The fighting at Lo Go continued into the afternoon when the VC, latter identified as coming from the C230 Battalion, withdrew leaving 54 dead. U. S. losses were 6 killed. The operation continued for another two weeks as the 1st Infantry Division swept War Zone C in the hope of finding COSVN headquarters, believed to located in northern Tây Ninh Province, but there were no other major engagements. Operation Birmingham employed two brigades of the Vietnamese Mobile Guerrilla Forces whose primary objective was to locate and engage VC forces as well as to destroy their base camps along the Cambodian border; these brigades moved to exploit acquired intelligence on enemy installations and movements and were transported by helicopter to locations throughout Tây Ninh Province. The MGFs utilized guerrilla warfare tactics that were employed by the VC against U. S. and ARVN units. The operation ended on 17 May 1966; this article incorporates public domain material from websites or documents of the United States Army Center of Military History.

"Battlefield: Vietnam". Retrieved 2013-08-25

Mad Shadows (novel)

Mad Shadows is a French-Canadian novel by Marie-Claire Blais, published in 1959. Writing the work at the age of twenty, the novel was Blais' first major literary work, it established her as a rising talent within the Quebec literary scene. Mad Shadows explores the psychology of a single family: the beautiful and narcissistic son; the novel posits an amoral world where beauty stands hollow and love rings empty. Isabelle-Marie Isabelle-Marie is considered the main character of the story as most of the storyline is revealed through her knowledge. Isabelle-Marie is the older sister of Patrice, daughter to Louise.. As the story progresses, the audience sees Isabelle-Marie’s continuing resentment for her mother’s neglect and jealousy of her brother's beauty fester and grow to become a component of her destructive nature. Patrice Patrice has great physical beauty likened to the Greek god Adonis, he is simple-minded and an idiot, cannot think for himself, he depends on the constant attention of his mother and feeds his narcissism from her dedication to protecting his appearance.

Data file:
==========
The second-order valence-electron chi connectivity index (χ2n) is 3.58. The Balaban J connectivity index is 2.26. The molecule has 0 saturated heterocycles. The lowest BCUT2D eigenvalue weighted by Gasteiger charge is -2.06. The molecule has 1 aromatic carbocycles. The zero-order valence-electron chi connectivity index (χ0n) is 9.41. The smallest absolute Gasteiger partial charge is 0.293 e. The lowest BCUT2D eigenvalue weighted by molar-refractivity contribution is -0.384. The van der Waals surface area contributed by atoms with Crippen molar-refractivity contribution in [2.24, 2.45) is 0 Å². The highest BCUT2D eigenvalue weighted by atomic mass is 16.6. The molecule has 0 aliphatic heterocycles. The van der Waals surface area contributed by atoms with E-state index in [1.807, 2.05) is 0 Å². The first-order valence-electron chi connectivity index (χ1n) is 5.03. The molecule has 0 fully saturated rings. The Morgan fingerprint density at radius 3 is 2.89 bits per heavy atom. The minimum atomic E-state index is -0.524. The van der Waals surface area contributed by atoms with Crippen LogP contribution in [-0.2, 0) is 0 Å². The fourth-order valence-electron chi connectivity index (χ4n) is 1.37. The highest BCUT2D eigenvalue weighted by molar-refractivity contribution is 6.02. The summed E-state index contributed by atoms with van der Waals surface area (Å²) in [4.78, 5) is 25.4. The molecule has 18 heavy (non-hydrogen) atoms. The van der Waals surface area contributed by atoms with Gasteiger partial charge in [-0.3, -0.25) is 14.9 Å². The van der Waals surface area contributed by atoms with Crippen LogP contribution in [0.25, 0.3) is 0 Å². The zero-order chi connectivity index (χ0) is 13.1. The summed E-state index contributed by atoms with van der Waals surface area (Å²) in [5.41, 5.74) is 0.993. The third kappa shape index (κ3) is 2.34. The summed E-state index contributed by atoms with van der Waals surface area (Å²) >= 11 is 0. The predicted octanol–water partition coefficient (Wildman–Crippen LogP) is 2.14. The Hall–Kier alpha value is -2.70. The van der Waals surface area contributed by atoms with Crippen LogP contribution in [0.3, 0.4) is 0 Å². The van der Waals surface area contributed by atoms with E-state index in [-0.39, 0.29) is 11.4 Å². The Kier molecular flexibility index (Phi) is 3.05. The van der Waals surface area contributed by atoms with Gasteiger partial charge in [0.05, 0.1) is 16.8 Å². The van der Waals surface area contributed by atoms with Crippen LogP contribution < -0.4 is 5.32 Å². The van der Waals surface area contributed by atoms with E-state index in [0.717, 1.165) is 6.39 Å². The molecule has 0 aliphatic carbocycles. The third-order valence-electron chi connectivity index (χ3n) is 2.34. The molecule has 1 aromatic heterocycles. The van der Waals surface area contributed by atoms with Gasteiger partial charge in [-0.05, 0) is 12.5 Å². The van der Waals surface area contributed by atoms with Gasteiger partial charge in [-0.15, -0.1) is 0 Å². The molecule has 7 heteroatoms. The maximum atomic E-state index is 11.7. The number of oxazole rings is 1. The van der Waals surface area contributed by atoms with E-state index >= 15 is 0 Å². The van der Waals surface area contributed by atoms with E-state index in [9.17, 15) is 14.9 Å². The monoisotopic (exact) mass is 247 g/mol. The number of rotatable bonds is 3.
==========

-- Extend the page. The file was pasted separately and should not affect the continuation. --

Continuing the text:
"Lying on his back like a marble god, with his mouth half open, Patrice stared at his mother. Louise felt lacerated and oppressed." Louise Louise is the mother of both Isabelle-Marie. Patrice’s beauty was to her but a reflection of her own." While she attempts to preserve her own beauty in the face of Patrice, she neglects Isabelle-Marie due to her belief that only the beautiful reflect status. Lanz Lanz is the suitor – and husband – to Louise, he becomes Patrice's step-father. From the moment Louise is attracted to him because he has beauty and wealth – the two highest assets within the morals of the novella’s characters. Michael Originally blind from a cat injury at the age of 10, Michael becomes the lover of Isabelle-Marie, but soon abandons his new wife and daughter after his sight is restored and he realizes their true ugliness. Anne Anne is Michael and Isabelle-Marie's daughter; because of her ugliness, Isabelle-Marie cannot bear to see her own child as it is a reminder of the happy past with Michael that turned sour.